Guardians of the Galaxy/X-Men: The Trial of Jean Grey

Guardians of the Galaxy/X-Men: The Trial of Jean Grey
The Trial of Jean Grey review
  • North American Publisher / ISBN: Marvel - 978-0-7851-6830-3
  • Release date: 2014
  • UPC: 9780785168300
  • Contains adult content?: no
  • Does this pass the Bechdel test?: yes
  • Positive minority portrayal?: no
  • CATEGORIES: Superhero

Since re-introducing the original teenage X-Men to the modern era, Jean Grey has been a primary focus for Brian Michael Bendis, who’s played out her character in a compelling manner. There’s not only the matter of her legacy and the divisive emotional responses she induces, but how she’s been coping with the sudden impact of new telepathic abilities.

One legacy element is that when controlled by the Phoenix, Jean Grey went rampaging through the universe. She was brought to trial, which concluded with her death, but the galactic powers that be aren’t best pleased to learn she’s back and healthy in the present day.

It’s not only Jean Grey who’s due for shock, however, as the Guardians of the Galaxy aren’t the only space-faring super-team Bendis throws into the equation. Throughout his run to date Bendis has masterfully played on the idea of the relatively inexperienced X-Men coming to terms with what their adult counterparts take for granted. Here they’re flown into space for the first time, meet aliens for the first time, and face off against an empire.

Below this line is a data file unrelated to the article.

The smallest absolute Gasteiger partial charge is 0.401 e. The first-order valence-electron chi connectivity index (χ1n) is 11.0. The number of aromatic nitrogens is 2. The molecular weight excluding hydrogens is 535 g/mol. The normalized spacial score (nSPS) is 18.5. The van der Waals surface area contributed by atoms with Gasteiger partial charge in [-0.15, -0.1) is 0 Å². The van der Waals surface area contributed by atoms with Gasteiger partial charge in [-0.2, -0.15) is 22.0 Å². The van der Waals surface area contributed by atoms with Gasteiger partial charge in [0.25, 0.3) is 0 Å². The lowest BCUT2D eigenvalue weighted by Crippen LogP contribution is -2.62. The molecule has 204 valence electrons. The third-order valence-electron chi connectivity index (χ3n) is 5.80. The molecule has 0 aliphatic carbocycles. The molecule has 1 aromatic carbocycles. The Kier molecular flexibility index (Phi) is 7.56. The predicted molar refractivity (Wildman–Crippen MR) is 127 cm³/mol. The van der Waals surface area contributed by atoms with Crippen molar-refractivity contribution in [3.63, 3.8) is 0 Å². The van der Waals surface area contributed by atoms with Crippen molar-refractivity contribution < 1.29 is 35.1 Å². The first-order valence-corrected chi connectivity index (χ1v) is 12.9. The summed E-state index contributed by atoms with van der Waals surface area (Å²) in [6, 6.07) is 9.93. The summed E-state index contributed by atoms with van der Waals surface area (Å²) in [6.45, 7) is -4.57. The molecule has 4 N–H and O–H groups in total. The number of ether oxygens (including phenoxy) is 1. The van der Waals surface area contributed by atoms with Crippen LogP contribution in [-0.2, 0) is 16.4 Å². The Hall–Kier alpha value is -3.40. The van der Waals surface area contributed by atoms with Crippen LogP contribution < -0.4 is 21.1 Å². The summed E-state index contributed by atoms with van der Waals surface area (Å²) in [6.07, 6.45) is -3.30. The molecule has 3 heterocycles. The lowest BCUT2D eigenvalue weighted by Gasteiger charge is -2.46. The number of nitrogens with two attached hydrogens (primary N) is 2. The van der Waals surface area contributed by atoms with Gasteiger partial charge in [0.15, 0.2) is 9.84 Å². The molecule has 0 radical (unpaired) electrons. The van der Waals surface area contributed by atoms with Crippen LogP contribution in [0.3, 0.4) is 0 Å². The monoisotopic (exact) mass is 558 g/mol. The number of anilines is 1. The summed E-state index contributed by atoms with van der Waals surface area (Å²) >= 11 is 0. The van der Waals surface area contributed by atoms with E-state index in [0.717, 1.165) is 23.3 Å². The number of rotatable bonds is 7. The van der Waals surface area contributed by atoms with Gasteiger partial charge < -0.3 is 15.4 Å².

Bendis’ scripting of Guardians of the Galaxy hasn’t been quite as accomplished, and their introductory chapter is largely filler to bring them to the point of meeting the X-Men. From then, though, all is integrated, with pencil artists Stuart Immonen and Sara Pichelli on form throughout. Immonen echoes the vastness of the environment by delivering a series of excellent double page spreads, one of the X-Men and their new allies on the Guardians’ craft particularly impressive, and reprised later on another craft. Both artists also sometimes spread the story in landscape across two pages. This looked spectacular in the original comic publications, but it’s problematical as collected, with some art disappearing into the centre gutter.

The central moral issue is whether the innocent teenage Jean Grey should be held responsible for what a possible future incarnation carried out. It’s never properly resolved as politics intervenes, and Bendis pulls off a spectacular character-based conclusion.

Space-opera on a grand scale with art to match. What’s not to like? The Guardians continuity continues in Guardians Disassembled, combined with this as the second Guardians of the Galaxy hardcover, and the next X-Men volume is One Down. Alternatively this is also part of the oversized Guardians of the Galaxy by Brian Michael Bendis Omnibus.